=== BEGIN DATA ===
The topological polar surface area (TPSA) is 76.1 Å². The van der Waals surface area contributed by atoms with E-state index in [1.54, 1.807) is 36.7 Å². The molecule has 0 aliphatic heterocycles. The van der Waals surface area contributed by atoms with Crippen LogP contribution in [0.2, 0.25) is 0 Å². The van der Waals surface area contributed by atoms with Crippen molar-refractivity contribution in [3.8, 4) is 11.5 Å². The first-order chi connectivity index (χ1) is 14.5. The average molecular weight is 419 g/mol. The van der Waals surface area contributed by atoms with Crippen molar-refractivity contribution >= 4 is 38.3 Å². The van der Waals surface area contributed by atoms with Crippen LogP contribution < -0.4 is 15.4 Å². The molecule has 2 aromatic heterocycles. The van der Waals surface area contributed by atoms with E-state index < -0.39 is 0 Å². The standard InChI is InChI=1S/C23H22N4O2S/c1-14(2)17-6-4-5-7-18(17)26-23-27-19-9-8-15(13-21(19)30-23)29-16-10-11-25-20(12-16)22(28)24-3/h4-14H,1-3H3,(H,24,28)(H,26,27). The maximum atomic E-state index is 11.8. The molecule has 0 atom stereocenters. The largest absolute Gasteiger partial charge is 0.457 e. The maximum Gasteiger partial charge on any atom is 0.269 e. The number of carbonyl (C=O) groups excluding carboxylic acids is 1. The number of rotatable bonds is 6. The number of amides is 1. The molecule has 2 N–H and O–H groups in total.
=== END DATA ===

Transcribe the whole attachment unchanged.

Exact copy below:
The topological polar surface area (TPSA) is 76.1 Å². The van der Waals surface area contributed by atoms with E-state index in [1.54, 1.807) is 36.7 Å². The molecule has 0 aliphatic heterocycles. The van der Waals surface area contributed by atoms with Crippen LogP contribution in [0.2, 0.25) is 0 Å². The van der Waals surface area contributed by atoms with Crippen molar-refractivity contribution in [3.8, 4) is 11.5 Å². The first-order chi connectivity index (χ1) is 14.5. The average molecular weight is 419 g/mol. The van der Waals surface area contributed by atoms with Crippen molar-refractivity contribution >= 4 is 38.3 Å². The van der Waals surface area contributed by atoms with Crippen LogP contribution < -0.4 is 15.4 Å². The molecule has 2 aromatic heterocycles. The van der Waals surface area contributed by atoms with E-state index < -0.39 is 0 Å². The standard InChI is InChI=1S/C23H22N4O2S/c1-14(2)17-6-4-5-7-18(17)26-23-27-19-9-8-15(13-21(19)30-23)29-16-10-11-25-20(12-16)22(28)24-3/h4-14H,1-3H3,(H,24,28)(H,26,27). The maximum atomic E-state index is 11.8. The molecule has 0 atom stereocenters. The largest absolute Gasteiger partial charge is 0.457 e. The maximum Gasteiger partial charge on any atom is 0.269 e. The number of carbonyl (C=O) groups excluding carboxylic acids is 1. The number of rotatable bonds is 6. The number of amides is 1. The molecule has 2 N–H and O–H groups in total.